Are Last Year's Seeds Still Good?

comments (0) January 25th, 2012

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Ruth Ruth Dobsevage, member
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Photo by Mr. Thomas under the Creative Commons License 2.0Click To Enlarge

Photo by Mr. Thomas under the Creative Commons License 2.0

Every January, I take out my seed stash and my seed catalogs, spread them out on the dining table, and go through them both, category by category, to arrive at my seed order. I start with the seed packets. No need to order more of what I already have, unless the seeds are too old to germinate? How old is that? Well, it depends on two factors: storage conditions and type of seed.

For best results, vegetable seeds should be stored in sealed packets in a cool, dark, mouse-proof (don't ask) location. When it is time to plant, you can test your old seeds for viability first or simply wing it. Plant the old seeds and take your chances, but if it's something you really want to grow, buy a fresh packet anyway just to be on the safe side in case your experiment doesn't work out.

The chart below, from Seed for the Garden by Diane Relf and Alan McDanield of Virginia Cooperative Extension, Virginia Tech, and Virginia State University, lists the average number of years vegetable seeds may be saved, along with useful information on starting seeds indoors and outdoors, transplanting seedlings, and saving your own seeds.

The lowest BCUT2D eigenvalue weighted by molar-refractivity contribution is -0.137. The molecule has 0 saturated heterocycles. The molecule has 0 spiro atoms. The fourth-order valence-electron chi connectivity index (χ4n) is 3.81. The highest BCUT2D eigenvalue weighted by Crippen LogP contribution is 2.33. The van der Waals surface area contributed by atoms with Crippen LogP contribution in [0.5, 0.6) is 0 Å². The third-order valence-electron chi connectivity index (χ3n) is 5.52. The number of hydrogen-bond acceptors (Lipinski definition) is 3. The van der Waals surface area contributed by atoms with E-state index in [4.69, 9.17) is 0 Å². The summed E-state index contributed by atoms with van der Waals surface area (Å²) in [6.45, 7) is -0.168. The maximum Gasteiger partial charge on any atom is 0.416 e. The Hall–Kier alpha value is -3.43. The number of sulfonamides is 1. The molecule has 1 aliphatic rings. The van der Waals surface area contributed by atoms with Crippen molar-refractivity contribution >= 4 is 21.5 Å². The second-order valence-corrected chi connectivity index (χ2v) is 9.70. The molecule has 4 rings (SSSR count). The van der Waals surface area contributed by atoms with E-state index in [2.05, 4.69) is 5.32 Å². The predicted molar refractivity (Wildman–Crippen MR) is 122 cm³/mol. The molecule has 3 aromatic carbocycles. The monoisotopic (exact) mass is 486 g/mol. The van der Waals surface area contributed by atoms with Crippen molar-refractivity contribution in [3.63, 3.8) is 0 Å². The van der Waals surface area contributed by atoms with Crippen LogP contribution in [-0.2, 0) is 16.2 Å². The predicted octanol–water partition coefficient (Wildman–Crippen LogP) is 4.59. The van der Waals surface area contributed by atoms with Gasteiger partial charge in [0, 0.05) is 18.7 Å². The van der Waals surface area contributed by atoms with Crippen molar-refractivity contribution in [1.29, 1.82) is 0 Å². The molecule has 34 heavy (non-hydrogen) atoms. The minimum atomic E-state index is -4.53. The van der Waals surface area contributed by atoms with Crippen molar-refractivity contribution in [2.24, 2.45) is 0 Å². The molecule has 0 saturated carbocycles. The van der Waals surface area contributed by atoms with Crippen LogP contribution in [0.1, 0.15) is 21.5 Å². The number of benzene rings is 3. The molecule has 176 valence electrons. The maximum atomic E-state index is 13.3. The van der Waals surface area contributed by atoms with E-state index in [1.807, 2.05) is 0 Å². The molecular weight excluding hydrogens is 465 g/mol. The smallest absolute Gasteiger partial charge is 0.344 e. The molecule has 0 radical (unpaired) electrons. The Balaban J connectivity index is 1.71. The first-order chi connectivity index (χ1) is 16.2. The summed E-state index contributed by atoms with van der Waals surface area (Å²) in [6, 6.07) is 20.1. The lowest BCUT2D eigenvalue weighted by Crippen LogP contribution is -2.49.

Viability of Vegetable Seeds (average number of years seeds may be saved)
type years   type years
Asparagus 3   Leek 2
Bean 3   Lettuce 6
Beet 4   Muskmelon 5
Broccoli 3   Mustard 4
Brussels sprouts 4   Okra 2
Cabbage 4   Onion 1
Carrot 3   Parsley 1
Cauliflower 4   Parsnip 1
Celery 4   Pea 3
Chinese cabbage 3   Pepper 2
Collard 5   Pumpkin 4
Corn, sweet 2   Radish 5
Cress, water 5   Rutabaga 4
Cucumber 5   Spinach 3
Eggplant 4   Squash 4
Endive 5   Tomato 4
Kale 4 4   Turnip 4
Kohlrabi 3   Watermelon 4


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